Sent to the Minors
5/22/2006 10:08 AM
Byline: Mike Cunningham
To whet my appetite for the weekend of Interleague play with the Red Sox visiting the Phillies, I spent my Friday night at the ballpark across the river.
Even though, I had 2 games already "scheduled" for the weekend, I was offered a 3rd Phillies game on Friday night. Which I had to turn down so that I could take advantage of the Camden Waterfront Attraction Blogging Days (May 19-May21). Bloggers were invited to visit three of the four big attractions on the Waterfront in Camden, (The Riversharks, USS New Jersey and the Adventure Aquarium). Unfortunatley, because of the Red Sox weekened, I couldn't squeeze in the time to get to the other two attractions.
In the meantime, I focused my attention on the ONE event I could speak with great expertise. Baseball.
The level of play for the Independent League has been compared to AA baseball. Many players in the league have had Major League experience. I'm not exactly sure if it's closer to AA baseball than it is Single A. But we'll save those semantics for another time. This time we'll focus on the ballpark experience. I got to the game a little late, after picking up a friend who flew in from Miami for the weekend. I picked up my tickets from Will Call and was greeted by friendly ticket takers as a I approached the gate, and then another friendly set of greeters who handed me a program.
The game started at 7:05 and this was about 7:30, and we were hungry, so we hit the food service lines. There was a couple of options along the First base side. The Pizza line and Beer-only lines were small and moved fast. But the Grill section which had 4 working registers was pure chaos and moved extremely slow. It reminded me of the wait time at the Old Vet.
I'm not sure why the wait was so long. I could see alot of people in the behind the counter hustling around. Perhaps the customers were confused with the choices of Cheesesteaks, Burgers, Chicken Tender baskets. Its nice that you can get all the options at one shot, but I wonder if splitting up the lines by food item, might save some time? Each cashier was required to take the order, take the money, get the drinks, and get the food. This is quite a long process, and it doesn't help much when my buddy who decided to freeze when we get up to the counter and had to ask what the size of each cup of soda. Never understood that. Get the large. If you don't drink it all big deal. What did that save you a buck? [After spending $3 on parking, I spent $19 for 2 Chicken Tender Baskets and 2 Large Pepsis].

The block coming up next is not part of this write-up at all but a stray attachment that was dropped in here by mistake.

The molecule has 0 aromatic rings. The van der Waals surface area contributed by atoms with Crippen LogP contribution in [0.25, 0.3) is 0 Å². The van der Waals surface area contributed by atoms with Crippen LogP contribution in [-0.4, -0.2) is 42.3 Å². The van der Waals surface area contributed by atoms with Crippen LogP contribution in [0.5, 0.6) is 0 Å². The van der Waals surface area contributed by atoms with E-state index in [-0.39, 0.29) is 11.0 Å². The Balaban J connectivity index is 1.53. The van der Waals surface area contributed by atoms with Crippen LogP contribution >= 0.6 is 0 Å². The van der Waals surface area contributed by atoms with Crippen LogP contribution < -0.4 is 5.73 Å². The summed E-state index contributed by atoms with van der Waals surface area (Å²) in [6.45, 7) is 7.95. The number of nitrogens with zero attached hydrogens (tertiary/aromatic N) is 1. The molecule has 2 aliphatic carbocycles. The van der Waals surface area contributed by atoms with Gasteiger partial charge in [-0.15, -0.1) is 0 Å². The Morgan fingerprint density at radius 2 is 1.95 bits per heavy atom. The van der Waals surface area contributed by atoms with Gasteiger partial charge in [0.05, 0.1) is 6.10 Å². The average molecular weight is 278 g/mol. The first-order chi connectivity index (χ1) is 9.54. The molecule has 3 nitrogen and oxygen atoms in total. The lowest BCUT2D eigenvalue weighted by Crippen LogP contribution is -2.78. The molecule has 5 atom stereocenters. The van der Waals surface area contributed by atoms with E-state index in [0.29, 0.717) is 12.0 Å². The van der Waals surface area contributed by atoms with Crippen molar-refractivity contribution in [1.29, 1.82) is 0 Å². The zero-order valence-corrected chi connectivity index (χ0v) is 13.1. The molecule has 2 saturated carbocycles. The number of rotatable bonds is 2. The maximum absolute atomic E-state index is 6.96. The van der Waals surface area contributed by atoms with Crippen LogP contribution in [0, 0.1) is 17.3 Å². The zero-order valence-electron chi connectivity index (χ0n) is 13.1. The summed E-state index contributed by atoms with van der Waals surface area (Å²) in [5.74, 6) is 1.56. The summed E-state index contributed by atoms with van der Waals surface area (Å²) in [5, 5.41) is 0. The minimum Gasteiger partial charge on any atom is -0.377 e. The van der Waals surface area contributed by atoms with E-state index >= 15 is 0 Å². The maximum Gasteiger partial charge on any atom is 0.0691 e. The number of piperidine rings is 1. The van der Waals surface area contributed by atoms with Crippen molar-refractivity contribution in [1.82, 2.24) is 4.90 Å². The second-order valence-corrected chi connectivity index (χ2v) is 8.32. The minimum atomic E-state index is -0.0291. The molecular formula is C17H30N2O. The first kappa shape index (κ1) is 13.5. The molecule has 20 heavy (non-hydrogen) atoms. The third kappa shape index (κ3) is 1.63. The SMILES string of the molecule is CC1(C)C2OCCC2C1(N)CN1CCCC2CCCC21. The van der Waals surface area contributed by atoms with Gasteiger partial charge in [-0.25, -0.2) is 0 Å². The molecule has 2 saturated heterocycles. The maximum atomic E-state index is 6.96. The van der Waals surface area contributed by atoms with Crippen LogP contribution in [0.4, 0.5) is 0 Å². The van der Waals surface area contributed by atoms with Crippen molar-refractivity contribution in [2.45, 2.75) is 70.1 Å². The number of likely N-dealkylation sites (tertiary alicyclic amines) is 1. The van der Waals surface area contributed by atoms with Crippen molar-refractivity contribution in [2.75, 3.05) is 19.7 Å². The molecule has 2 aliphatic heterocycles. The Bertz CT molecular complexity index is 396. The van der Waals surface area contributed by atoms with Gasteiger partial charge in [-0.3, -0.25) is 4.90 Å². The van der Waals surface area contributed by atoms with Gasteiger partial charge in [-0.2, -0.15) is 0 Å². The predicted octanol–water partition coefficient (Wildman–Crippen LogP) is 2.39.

|Parking: $3||Parking: $10 (zero, my friend Georgia paid)||Parking: $10|
|Food: $19||Food: $4.75 (bought a Coke). Tailgating costs were much more!||Food: $ 26 bucks (Sausage, 2 sods, Peanuts and Cracker Jack)|
I knew the wait was long, and the little girl behind us was just as frustrated with the line. And the fact that my buddy was now hitting on the friendly cashier, whose tank top revealed an assortment of tattoos. The young girl lamented, "I've been waiting for a half hour!" True enough, the clock on the wall was 8pm.
We made our way to our seats. In this 6500 seat stadium, there isn't a bad seat in the house. Our seats had a great view of the Bridge and a Setting sun. A little further down the right field line, we would have been treated to a view of the skyline. But I didn't mind my view.
We were only in the third inning and we hadn't missed much game, however the bad guys (The Lancaster Barnstormers) were already up 5-1. The scoreboard was not very large and not at a convenient angle from my seats. I have to say I'm a bit biased as the Citizens Bank Park scoreboard blows this one away. The scoreboard was not in focus for me, from our seats, so I'm not sure if it was used to pump up rallies or to do much more than show Auto Insurances ads.
One thing you definitely notice at the park, is the large amount of kids in the ballpark. Unfortunately, it seems that few if any are interested in ANY of the actual BASEBALL on the field. AND are more concerned with getting Chicken Fingers, heading to the Rock Climb, Running to the Carousel or SCREAMING at the top of their lungs for the various pieces of apparel that are thrown into the crowd.
The hardest working man at the park is Public Address Announcer Kevin Casey. I've known Kevin for a couple of years sitting next to each other at La Salle Football games at McCarthy Stadium. He does a bang up job getting the crowd focused during the mid-inning promotions. Even adding his own brand of humor as he sends jabs to folks who didn't pay attention to instructions or who were getting badly beat at the Shopping Cart race or Potato Sack Race.
Little emphasis seems to be given to the on-field action. And while music was played to get the crowd to cheer, while the Riversharks were getting folks on base. It didn't seem to faze the folks who were waiting for foul balls to ricochet off the roof or who were wondering if it was a good time to spend 30 minutes in line. Or perhaps go to the marketing stands in the main throughfare. When we walked in, my buddy asked, "What is this a job fair?" I'm wasn't sure either, but you could adopt a greyhound while you were there.
Normally, I don't ever leave Phillies games early. Or any baseball game for that matter. But I had my fill of the ballpark experience. The hometown team weren't winning. Although, really that didn't matter all that much to me. I think that might have affected my feelings for the on-field action. I suppose?
With any first time experience, you have to ask yourself, would you go again? Perhaps if I had children with me, I'd go again. It's nice as a change of pace. And on a nice night, when perhaps the Big Club is sold out in South Philly and you want to watch some baseball and perhaps fill out a mortgage application, then this would be the first place I'd go.